Nine decades later, the Supreme Court created qualified immunity in 1967 “on the ground that it reflected common-law, good-faith immunities available under state law,” Joanna Schwartz, a professor at the UCLA School of Law, told MarketWatch in an email.
“At the time, the Court described the immunity as necessary to protect officers from personal liability when they have acted in good faith,” she said. “The justifications for the doctrine have changed over time — now the Court focuses not only on financial liability for officers but also on the need to shield them from the costs and burdens of defending themselves from insubstantial cases.”
The qualified-immunity doctrine, she added, “has shifted a great deal in the decades of its existence.”
“It originally just protected good-faith behavior. Then in 1982, the Court redefined the doctrine so that it no longer turned on evidence of an officer’s good faith but, instead, focused on whether the law was ‘clearly established,’” she said. “And the definition of ‘clearly established’ law has shifted over time. Now, law is only clearly established if the Supreme Court or a court of appeals has held unconstitutional virtually identical conduct to the case on point.”https://www.marketwatch.com/story/they-get-a-get-out-of-jail-free-card-why-law-enforcement-and-other-government-officials-are-protected-from-civil-lawsuits-2020-06-24
“In 1982, the Supreme Court redefined the qualified-immunity doctrine so that it no longer turned on evidence of an officer’s good faith but, instead, focused on whether the law was ‘clearly established.”
The 2001 Supreme Court decision Saucier v. Katz outlined a two-step test to determine whether an official would receive qualified immunity: A court must first consider whether the facts alleged demonstrate that a constitutional right was violated, and if so, it must examine whether that right was “clearly established.” Qualified immunity applied unless the official’s conduct violated a clearly established right. But eight years later in Pearson v. Callahan, the Court held that while this two-step protocol was “often beneficial,” it wasn’t mandatory.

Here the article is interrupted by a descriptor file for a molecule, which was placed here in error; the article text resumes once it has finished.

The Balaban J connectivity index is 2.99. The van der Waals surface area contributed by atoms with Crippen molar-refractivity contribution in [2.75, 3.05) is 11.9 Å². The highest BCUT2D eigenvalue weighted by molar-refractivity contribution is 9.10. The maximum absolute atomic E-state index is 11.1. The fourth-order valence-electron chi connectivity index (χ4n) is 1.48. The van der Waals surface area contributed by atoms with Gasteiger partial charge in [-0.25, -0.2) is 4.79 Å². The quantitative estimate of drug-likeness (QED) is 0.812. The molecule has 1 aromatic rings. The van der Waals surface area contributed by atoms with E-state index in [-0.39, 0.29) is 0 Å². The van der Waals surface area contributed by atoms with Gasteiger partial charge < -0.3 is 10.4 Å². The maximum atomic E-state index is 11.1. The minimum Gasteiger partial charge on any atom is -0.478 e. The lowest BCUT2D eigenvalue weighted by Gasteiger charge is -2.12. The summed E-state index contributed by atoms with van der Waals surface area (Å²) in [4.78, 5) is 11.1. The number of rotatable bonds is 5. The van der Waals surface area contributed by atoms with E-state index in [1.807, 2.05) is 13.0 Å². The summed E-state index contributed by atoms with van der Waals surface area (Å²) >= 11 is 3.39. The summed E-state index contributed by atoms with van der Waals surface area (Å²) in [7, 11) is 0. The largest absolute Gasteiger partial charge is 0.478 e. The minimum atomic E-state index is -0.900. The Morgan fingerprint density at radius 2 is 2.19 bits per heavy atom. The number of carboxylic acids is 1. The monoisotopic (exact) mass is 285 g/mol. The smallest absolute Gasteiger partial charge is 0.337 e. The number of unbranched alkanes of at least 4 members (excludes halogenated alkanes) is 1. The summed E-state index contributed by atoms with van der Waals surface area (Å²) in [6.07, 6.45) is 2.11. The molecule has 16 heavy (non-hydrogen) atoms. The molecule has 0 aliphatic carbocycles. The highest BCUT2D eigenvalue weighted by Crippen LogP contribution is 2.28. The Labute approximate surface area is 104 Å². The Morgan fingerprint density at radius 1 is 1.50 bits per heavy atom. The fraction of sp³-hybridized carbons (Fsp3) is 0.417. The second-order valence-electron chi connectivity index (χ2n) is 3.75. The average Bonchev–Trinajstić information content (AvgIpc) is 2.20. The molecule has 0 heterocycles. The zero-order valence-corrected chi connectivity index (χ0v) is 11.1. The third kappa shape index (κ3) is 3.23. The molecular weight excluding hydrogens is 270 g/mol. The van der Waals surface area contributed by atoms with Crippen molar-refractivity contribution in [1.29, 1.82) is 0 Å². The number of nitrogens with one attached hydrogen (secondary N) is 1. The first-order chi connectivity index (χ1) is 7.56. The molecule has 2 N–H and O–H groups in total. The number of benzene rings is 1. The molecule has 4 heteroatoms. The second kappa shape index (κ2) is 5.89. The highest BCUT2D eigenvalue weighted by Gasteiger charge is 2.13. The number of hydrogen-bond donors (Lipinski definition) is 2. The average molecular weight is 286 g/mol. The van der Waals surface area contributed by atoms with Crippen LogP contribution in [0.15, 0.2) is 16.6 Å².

“What the Supreme Court has said is that in evaluating a qualified-immunity defense, courts can skip directly to the second prong — meaning if a court thinks that the law is not clearly established, they don’t have to address the question of whether this person’s constitutional rights were violated,” Ali said.
This effectively deprives families seeking some legal remedy and accountability of their day in court, Ali said. It also leads to a “perverse outcome” for people whose rights are violated in the future, he added: If the courts never decide in a certain case whether there was a constitutional violation, they don’t create the precedent necessary to show that the law was clearly established — thus leaving the door open for another government actor to do the same thing down the line.
“You end up in this Catch-22 where courts are saying, ‘Well, you’ve got to point to a case that looks just like this one where we said it was a constitutional violation’ — but then they’re never creating those cases or issuing those decisions which made clear it was a constitutional violation,” he said. In the years since the 2009 Pearson case, “appeals courts have increasingly ignored the question of excessive force,” according to a Reuters investigation published in May.
“In such cases, when the court declines to establish whether police used excessive force in violation of the Fourth Amendment, it avoids setting a clearly established precedent for future cases, even for the most egregious acts of police violence,” the report said. “In effect, the same conduct can repeatedly go unpunished.”https://www.marketwatch.com/story/they-get-a-get-out-of-jail-free-card-why-law-enforcement-and-other-government-officials-are-protected-from-civil-lawsuits-2020-06-24
Here’s Ben Cohen’s statement and fact sheet on qualified immunity.